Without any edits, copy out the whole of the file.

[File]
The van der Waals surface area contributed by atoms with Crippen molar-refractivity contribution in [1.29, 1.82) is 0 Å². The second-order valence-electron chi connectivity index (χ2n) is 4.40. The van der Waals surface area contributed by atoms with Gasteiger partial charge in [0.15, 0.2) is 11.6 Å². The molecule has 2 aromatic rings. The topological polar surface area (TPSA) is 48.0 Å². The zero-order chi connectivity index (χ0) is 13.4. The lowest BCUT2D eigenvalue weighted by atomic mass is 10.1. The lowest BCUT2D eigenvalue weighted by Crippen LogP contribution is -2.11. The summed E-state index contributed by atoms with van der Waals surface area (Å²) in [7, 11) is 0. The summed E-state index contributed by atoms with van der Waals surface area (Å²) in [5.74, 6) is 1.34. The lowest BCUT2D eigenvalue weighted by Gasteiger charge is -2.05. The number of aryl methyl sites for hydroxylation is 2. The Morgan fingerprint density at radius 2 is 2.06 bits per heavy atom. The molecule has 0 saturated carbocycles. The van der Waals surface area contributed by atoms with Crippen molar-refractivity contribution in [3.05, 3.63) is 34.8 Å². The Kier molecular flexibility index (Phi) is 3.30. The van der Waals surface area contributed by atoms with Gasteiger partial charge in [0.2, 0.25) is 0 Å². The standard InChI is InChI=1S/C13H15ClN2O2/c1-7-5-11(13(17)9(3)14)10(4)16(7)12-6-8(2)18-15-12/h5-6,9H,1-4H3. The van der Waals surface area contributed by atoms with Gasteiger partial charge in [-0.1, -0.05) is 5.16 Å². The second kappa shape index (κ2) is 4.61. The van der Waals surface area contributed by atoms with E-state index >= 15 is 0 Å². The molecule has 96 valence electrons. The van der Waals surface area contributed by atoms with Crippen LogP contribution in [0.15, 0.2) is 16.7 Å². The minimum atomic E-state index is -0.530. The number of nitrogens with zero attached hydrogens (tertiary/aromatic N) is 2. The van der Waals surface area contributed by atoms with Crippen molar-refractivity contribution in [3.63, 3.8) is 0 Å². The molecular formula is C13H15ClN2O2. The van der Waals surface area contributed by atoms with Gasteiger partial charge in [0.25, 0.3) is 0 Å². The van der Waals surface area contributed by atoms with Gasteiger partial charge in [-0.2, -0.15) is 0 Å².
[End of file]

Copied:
The van der Waals surface area contributed by atoms with Crippen molar-refractivity contribution in [1.29, 1.82) is 0 Å². The second-order valence-electron chi connectivity index (χ2n) is 4.40. The van der Waals surface area contributed by atoms with Gasteiger partial charge in [0.15, 0.2) is 11.6 Å². The molecule has 2 aromatic rings. The topological polar surface area (TPSA) is 48.0 Å². The zero-order chi connectivity index (χ0) is 13.4. The lowest BCUT2D eigenvalue weighted by atomic mass is 10.1. The lowest BCUT2D eigenvalue weighted by Crippen LogP contribution is -2.11. The summed E-state index contributed by atoms with van der Waals surface area (Å²) in [7, 11) is 0. The summed E-state index contributed by atoms with van der Waals surface area (Å²) in [5.74, 6) is 1.34. The lowest BCUT2D eigenvalue weighted by Gasteiger charge is -2.05. The number of aryl methyl sites for hydroxylation is 2. The Morgan fingerprint density at radius 2 is 2.06 bits per heavy atom. The molecule has 0 saturated carbocycles. The van der Waals surface area contributed by atoms with Crippen molar-refractivity contribution in [3.05, 3.63) is 34.8 Å². The Kier molecular flexibility index (Phi) is 3.30. The van der Waals surface area contributed by atoms with Gasteiger partial charge in [0.2, 0.25) is 0 Å². The standard InChI is InChI=1S/C13H15ClN2O2/c1-7-5-11(13(17)9(3)14)10(4)16(7)12-6-8(2)18-15-12/h5-6,9H,1-4H3. The van der Waals surface area contributed by atoms with Gasteiger partial charge in [-0.1, -0.05) is 5.16 Å². The second kappa shape index (κ2) is 4.61. The van der Waals surface area contributed by atoms with E-state index >= 15 is 0 Å². The molecule has 96 valence electrons. The van der Waals surface area contributed by atoms with Crippen LogP contribution in [0.15, 0.2) is 16.7 Å². The minimum atomic E-state index is -0.530. The number of nitrogens with zero attached hydrogens (tertiary/aromatic N) is 2. The van der Waals surface area contributed by atoms with Crippen molar-refractivity contribution in [3.63, 3.8) is 0 Å². The molecular formula is C13H15ClN2O2. The van der Waals surface area contributed by atoms with Gasteiger partial charge in [0.25, 0.3) is 0 Å². The van der Waals surface area contributed by atoms with Gasteiger partial charge in [-0.2, -0.15) is 0 Å².